Carvin "Ransum" Haggins is a two-time Grammy Award-winning writer and producer who's collaborated with artists ranging from Will Smith, Jill Scott and Musiq Soulchild, to Justin Timberlake, Patti LaBelle, and Chris Brown. The multi-platinum songwriter has received 21 Grammy award nominations and 10 ASCAP writer awards.
In 2011, the Greater Philadelphia Tourism Marketing Corporation (GPTMC) named Haggins and his musical partner Ivan “Orthodox” Barias as Creative Ambassadors for the city's Philly 360° campaign.
Most importantly, Haggins is a proud native of Philadelphia.
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We talked with Haggins about his fondest Philly memories and about how he plans to change the negative messages being propelled by the music industry, through activism and philanthropy.
What part of Philadelphia did you grow up in?
Sort of all over, really. I lived in North Philly, "the badlands," and on the east side of Somerville in East Oak Lane; and I graduated from Martin Luther King High School as an honors student.
So you're a kid growing up in North Philly. Did you know that you would one day become a producer to the stars?
Growing up, I thought I was gonna be the greatest rapper that ever lived on the planet. But then the music industry started changing and rap music started talking about a life I didn't live and didn't want to live. I think it was maybe when I was around 19 or 20 that I decided that I wanted to do something different and started thinking of other ways to use my talent.
What is your fondest childhood memory in Philly?
There is a place downtown; it was the first Ben Franklin Museum. As a kid, I went there on a school trip. And I just remember we went to this place, and it was great. It showed all of the inventions of Benjamin Franklin. I remember I went back there on my own and got a chance to watch the Ben Franklin movie. I think that was one of my fondest moments. And I remember thinking I wanted to go down in history just like that; like he did.
Where do you get your inspiration for writing and creating music?
Everything that you've heard is from life experience. It's all true. When I work with an artists I will look to see how their life is and talk to them about their life. Everything you're hearing is a true emotion and that is usually an emotion that a lot of people can relate to, regardless of their situation.
You were nominated for a lot of Grammy awards before you actually scored a win. How did it feel to finally win a Grammy?
What's amazing is that you kind of feel the same way. I guess my reward and my excitement is not even about the trophy, it's about being able to bump into someone on the street and they say the song that you wrote changed my life. That’s the biggest trophy you could ever receive. A statue means nothing. If I coud save a life with my music, you can keep the statue.
What is the next big goal you hope to accomplish?
I want my name to transform from songwriter/producer to philanthropist. I'm working with activist and philanthropists Detra and David Clark, and LeSean McCoy to start a school called Creative Minds. So, we are working on putting a school together and hopefully, in 2015, we should have it all up and running. The school will be in Harrisburg. We want to have it in every major city, but Harrisburg was the first to receive us. That’s kind of what I'm most excited about but the main focus now is just to give back and find a way to make things better. On June 7th, I've also put together a protest against radio for the obscenities in the music because the music now is just so full of debochery. So I'm putting together a protest called Rage Against the Rachet. So, we’re asking the community to come out and support the protest because the music is so bad that it's corrupting the minds of our children.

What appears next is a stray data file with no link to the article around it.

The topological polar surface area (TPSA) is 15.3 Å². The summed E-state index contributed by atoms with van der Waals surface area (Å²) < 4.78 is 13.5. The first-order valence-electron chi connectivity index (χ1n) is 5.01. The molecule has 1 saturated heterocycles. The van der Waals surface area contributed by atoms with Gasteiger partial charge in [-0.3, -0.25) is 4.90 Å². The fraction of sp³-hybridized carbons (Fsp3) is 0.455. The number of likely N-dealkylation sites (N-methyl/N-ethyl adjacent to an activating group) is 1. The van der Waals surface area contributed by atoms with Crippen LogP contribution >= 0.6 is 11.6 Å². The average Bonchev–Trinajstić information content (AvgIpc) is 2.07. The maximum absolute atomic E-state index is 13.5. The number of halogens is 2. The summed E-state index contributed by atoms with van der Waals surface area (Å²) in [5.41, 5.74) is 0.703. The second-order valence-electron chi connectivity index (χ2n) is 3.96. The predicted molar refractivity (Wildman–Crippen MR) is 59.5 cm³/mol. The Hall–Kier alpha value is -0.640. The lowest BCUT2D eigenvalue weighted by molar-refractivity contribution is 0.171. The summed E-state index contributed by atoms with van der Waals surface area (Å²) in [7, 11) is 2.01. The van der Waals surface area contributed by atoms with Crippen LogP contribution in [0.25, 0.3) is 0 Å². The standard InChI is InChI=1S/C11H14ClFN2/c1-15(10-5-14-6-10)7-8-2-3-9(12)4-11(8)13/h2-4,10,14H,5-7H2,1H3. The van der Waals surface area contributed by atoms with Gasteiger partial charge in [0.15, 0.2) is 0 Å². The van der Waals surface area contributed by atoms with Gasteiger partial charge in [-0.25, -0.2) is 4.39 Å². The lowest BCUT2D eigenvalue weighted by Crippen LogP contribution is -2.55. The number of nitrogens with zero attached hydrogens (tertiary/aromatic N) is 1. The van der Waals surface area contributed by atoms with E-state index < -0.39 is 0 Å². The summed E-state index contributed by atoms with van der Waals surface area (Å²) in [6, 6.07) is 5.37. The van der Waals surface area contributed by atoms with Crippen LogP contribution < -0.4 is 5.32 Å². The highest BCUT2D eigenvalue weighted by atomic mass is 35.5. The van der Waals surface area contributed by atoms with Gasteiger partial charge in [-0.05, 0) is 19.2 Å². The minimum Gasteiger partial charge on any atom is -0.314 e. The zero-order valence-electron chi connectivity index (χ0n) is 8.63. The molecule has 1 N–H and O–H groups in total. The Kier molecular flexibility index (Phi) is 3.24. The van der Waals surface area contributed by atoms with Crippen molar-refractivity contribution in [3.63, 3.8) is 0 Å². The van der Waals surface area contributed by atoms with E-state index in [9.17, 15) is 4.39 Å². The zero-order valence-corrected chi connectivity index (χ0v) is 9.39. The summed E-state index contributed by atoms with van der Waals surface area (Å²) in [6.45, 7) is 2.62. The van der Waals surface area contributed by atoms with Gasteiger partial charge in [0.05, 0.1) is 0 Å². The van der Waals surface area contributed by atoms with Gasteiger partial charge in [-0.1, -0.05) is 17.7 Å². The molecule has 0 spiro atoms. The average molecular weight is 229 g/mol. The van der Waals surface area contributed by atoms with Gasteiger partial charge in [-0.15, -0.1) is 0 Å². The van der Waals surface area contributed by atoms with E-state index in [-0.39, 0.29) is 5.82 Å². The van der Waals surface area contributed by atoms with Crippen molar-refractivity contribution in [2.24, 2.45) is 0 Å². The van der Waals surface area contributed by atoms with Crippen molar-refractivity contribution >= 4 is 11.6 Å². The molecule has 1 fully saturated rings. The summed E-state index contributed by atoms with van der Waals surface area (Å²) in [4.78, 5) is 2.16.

Do you have any new music projects on the horizon?
The great thing is that we have a record company now called Ethical Music Entertainment and an artist named BriaMarie who is an R&B artist, but she is a Christian. So, she makes good, clean family music and that’s the mantra of our company. This is family music, like back in the day. We’re looking for artists, we have a video division, a promotion division, and of course a songwriting and production division, and the goal is to create a hub for all people who feel like they don’t want to compromise their beliefs in order to do what they love to do and make music.
One of the things you’re known for is recognizing and fostering local talent. Is this something you plan to continue to do in the future?
Philly, this is home. So, whenever I can help anyone from home, I'm all for helping. But we've also worked with artists from all over the world as well. So, I'm open to work with anyone who’s talented and that chooses to have morals and integrity in their music.
Who are your role models?
Jesus, Albert Einstein, Benjamin Franklin, Kenny Gamble & Huff, and Barry Gordy. And it's not even about an emulation of what they’ve done, it’s a perspective. It's looking at how they saw the world and how they chose a different perspective from the norm, and because of the perspective it gave them a whole different outcome for what they chose to do. In all of those great minds is a perspective that thinks so far from the box that there wasn't even a box to see anymore. That's the type of perspective I want to have.
What advice do you have for up-and-coming musicians in Philadelphia?
One thing I was taught is to create music because you love it and money will come after. Don’t pursue it to get rich. It might be a long time before you get rich. Love what you do and do what you love, and you’ll find success.